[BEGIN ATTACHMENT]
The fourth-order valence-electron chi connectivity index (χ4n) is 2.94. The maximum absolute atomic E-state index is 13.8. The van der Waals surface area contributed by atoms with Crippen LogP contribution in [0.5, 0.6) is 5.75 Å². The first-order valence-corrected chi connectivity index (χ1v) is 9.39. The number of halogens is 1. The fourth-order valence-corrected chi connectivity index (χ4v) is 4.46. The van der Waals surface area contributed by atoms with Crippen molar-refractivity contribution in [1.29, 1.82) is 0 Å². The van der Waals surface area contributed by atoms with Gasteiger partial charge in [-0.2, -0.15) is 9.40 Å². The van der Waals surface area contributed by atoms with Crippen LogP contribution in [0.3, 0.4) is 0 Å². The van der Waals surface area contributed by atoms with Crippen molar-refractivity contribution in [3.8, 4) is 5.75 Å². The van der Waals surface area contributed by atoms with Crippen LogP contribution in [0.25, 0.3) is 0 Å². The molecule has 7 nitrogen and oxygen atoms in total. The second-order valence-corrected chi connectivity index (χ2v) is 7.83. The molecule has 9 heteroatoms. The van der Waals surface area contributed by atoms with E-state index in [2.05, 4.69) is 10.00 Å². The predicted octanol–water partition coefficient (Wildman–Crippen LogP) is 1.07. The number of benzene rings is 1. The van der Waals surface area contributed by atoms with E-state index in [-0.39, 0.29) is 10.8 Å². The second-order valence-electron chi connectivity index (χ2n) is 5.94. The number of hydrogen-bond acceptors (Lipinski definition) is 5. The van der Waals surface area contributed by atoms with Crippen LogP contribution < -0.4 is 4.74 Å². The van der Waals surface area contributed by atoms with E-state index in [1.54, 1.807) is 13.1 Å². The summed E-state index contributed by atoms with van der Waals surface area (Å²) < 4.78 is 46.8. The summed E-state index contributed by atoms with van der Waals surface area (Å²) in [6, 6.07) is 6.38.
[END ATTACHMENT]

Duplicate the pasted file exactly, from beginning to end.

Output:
The fourth-order valence-electron chi connectivity index (χ4n) is 2.94. The maximum absolute atomic E-state index is 13.8. The van der Waals surface area contributed by atoms with Crippen LogP contribution in [0.5, 0.6) is 5.75 Å². The first-order valence-corrected chi connectivity index (χ1v) is 9.39. The number of halogens is 1. The fourth-order valence-corrected chi connectivity index (χ4v) is 4.46. The van der Waals surface area contributed by atoms with Crippen molar-refractivity contribution in [1.29, 1.82) is 0 Å². The van der Waals surface area contributed by atoms with Gasteiger partial charge in [-0.2, -0.15) is 9.40 Å². The van der Waals surface area contributed by atoms with Crippen LogP contribution in [0.3, 0.4) is 0 Å². The van der Waals surface area contributed by atoms with Crippen molar-refractivity contribution in [3.8, 4) is 5.75 Å². The van der Waals surface area contributed by atoms with Crippen LogP contribution in [0.25, 0.3) is 0 Å². The molecule has 7 nitrogen and oxygen atoms in total. The second-order valence-corrected chi connectivity index (χ2v) is 7.83. The molecule has 9 heteroatoms. The van der Waals surface area contributed by atoms with E-state index in [2.05, 4.69) is 10.00 Å². The predicted octanol–water partition coefficient (Wildman–Crippen LogP) is 1.07. The number of benzene rings is 1. The van der Waals surface area contributed by atoms with E-state index in [-0.39, 0.29) is 10.8 Å². The second-order valence-electron chi connectivity index (χ2n) is 5.94. The number of hydrogen-bond acceptors (Lipinski definition) is 5. The van der Waals surface area contributed by atoms with Crippen LogP contribution < -0.4 is 4.74 Å². The van der Waals surface area contributed by atoms with E-state index in [1.54, 1.807) is 13.1 Å². The summed E-state index contributed by atoms with van der Waals surface area (Å²) < 4.78 is 46.8. The summed E-state index contributed by atoms with van der Waals surface area (Å²) in [6, 6.07) is 6.38.